IRS withdraws user authentication plan amid security concerns
Account Takeover Fraud , Fraud and Cybercrime Management , Fraud Risk Management
The agency offered facial recognition to verify users of online accounts
Mihir Bagwe •
February 8, 2022
The US Internal Revenue Service said it would withdraw plans to use facial recognition to authenticate new users of its online accounts.
The move comes amid concerns from members of Congress and privacy advocates about potential cybersecurity, accuracy and software bias issues around the IRS’ proposal to implement the technology. Concerns have also been raised about the lack of transparency in the agency’s contract with third-party provider ID.me.
“The IRS takes taxpayer privacy and security seriously, and we understand the concerns that have been raised,” IRS Commissioner Chuck Rettig said in an IRS statement “target=”_blank “>. “Everyone should feel comfortable with how their personal information is secured. , and we are rapidly pursuing short-term options that do not involve facial recognition.”
The IRS said it will “step away” from its third-party contractor ID.me’s facial recognition technology “over the coming weeks to avoid greater disruption for taxpayers during tax filing season. “. It will instead develop and use an additional authentication process that does not use facial recognition technology, the statement said.
The agency did not respond to Information Security Media Group’s request for details on the alternative authentication process.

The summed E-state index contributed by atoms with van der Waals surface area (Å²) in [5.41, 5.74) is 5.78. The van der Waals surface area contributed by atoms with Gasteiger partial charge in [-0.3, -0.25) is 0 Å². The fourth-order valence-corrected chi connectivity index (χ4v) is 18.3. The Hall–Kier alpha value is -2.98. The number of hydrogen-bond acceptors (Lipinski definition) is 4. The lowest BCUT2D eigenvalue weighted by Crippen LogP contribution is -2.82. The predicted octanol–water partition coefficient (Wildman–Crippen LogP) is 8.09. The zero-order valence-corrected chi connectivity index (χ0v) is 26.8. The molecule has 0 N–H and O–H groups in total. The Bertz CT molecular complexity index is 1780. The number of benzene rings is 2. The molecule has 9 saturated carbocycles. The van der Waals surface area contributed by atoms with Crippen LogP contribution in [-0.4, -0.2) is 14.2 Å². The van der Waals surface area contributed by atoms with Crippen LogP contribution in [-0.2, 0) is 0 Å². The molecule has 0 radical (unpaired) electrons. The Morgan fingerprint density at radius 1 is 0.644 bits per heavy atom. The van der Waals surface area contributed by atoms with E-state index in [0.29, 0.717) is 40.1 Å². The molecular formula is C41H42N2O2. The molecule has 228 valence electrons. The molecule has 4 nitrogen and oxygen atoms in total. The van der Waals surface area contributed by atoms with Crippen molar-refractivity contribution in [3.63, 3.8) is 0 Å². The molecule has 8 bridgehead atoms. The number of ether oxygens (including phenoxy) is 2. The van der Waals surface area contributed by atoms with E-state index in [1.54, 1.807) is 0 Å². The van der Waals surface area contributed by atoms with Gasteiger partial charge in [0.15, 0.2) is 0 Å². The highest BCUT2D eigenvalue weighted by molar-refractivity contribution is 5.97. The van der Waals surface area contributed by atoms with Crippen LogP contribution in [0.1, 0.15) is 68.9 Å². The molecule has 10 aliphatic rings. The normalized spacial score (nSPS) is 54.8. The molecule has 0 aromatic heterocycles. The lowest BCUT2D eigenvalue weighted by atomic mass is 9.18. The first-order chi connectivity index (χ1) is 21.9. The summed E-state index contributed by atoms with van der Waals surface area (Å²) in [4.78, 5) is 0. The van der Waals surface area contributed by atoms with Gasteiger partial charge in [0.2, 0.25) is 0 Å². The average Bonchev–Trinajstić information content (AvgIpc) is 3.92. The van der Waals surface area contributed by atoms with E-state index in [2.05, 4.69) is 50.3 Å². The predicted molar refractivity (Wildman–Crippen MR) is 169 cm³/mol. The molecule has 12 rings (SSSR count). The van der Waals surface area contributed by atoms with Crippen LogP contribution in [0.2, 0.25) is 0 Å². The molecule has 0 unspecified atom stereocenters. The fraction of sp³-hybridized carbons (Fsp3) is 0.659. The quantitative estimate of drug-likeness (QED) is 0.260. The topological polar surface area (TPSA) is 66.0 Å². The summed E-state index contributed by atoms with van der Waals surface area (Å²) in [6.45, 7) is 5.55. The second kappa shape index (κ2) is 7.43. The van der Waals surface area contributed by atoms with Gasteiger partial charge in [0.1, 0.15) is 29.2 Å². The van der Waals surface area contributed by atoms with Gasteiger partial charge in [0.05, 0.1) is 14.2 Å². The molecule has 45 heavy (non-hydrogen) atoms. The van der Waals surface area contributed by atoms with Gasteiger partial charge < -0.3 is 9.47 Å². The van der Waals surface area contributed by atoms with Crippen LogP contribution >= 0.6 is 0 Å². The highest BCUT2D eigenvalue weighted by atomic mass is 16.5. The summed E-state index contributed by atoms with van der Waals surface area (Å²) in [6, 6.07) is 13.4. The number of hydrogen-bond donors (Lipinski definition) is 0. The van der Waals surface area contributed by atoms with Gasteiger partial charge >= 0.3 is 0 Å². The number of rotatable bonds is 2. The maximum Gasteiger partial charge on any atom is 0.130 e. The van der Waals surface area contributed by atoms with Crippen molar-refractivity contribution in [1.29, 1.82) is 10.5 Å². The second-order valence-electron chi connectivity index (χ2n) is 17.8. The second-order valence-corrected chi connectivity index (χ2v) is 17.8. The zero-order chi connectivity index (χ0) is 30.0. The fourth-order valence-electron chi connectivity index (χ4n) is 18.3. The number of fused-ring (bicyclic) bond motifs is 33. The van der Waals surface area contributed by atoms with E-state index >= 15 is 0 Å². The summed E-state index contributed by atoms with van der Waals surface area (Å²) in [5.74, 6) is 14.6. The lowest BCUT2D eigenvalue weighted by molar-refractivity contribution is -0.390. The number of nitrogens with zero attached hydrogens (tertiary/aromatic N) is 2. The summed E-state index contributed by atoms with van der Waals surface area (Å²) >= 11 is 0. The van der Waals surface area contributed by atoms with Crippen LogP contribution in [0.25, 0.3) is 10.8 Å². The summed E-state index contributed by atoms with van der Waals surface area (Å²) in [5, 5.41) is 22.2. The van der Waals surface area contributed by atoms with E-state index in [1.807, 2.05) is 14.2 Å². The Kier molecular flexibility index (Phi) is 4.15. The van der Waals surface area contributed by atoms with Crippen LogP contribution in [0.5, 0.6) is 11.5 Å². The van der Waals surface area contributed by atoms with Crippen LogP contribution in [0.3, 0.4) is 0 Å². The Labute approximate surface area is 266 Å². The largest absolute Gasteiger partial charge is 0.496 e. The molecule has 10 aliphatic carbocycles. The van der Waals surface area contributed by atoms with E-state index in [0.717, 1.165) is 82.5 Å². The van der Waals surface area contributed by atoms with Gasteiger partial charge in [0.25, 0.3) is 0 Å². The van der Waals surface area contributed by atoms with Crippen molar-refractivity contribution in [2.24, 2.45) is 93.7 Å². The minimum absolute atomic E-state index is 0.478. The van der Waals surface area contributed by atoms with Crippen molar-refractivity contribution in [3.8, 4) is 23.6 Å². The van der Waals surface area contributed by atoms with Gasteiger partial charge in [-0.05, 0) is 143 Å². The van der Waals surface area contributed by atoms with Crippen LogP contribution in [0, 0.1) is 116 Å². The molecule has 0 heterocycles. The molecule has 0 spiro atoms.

On November 17, 2021, the IRS introduced an identity verification and login process for those who wanted to access and use the agency’s online tools and applications. To provide the verification services, the IRS partnered with third-party contractor ID.me, which offers similar solutions to at least five federal agencies and six state agencies, according to its website.
At the time, Rettig said the new verification and login process would provide easy access to online tools and the ability to securely perform other routine tasks online. The process was developed as part of the Secure Access Digital Identity initiative and complies with a federal mandate, according to the earlier notification from the IRS.
But this process required taxpayers to create a new ID.me account to log into various IRS tools and apps. In addition, to verify their identity with ID.me, taxpayers had to provide photo identification such as a driver’s license, ID card or passport, and take a selfie with a smartphone or webcam. to verify their identity. Only then were they allowed to access IRS online services.
The process is deemed secure and based on federal mandate guidelines, but the collection of personal information and its use in a facial recognition algorithm has caught the attention of privacy advocates and lawmakers. Senator Ron Wyden, D-OR, said in a letter to the IRS Commissioner, “Forcing Americans to submit to scans using facial recognition technology as a condition of interacting with the e-government, including access to essential government programs. And Wyden tweeted, “Americans shouldn’t have to sacrifice privacy for security.”
This is important: The IRS has informed my office that it plans to discontinue the use of facial recognition verification, as I requested earlier today. While this transition may take time, the administration recognizes that privacy and security are not mutually exclusive. https://t.co/jw7OR7dNo0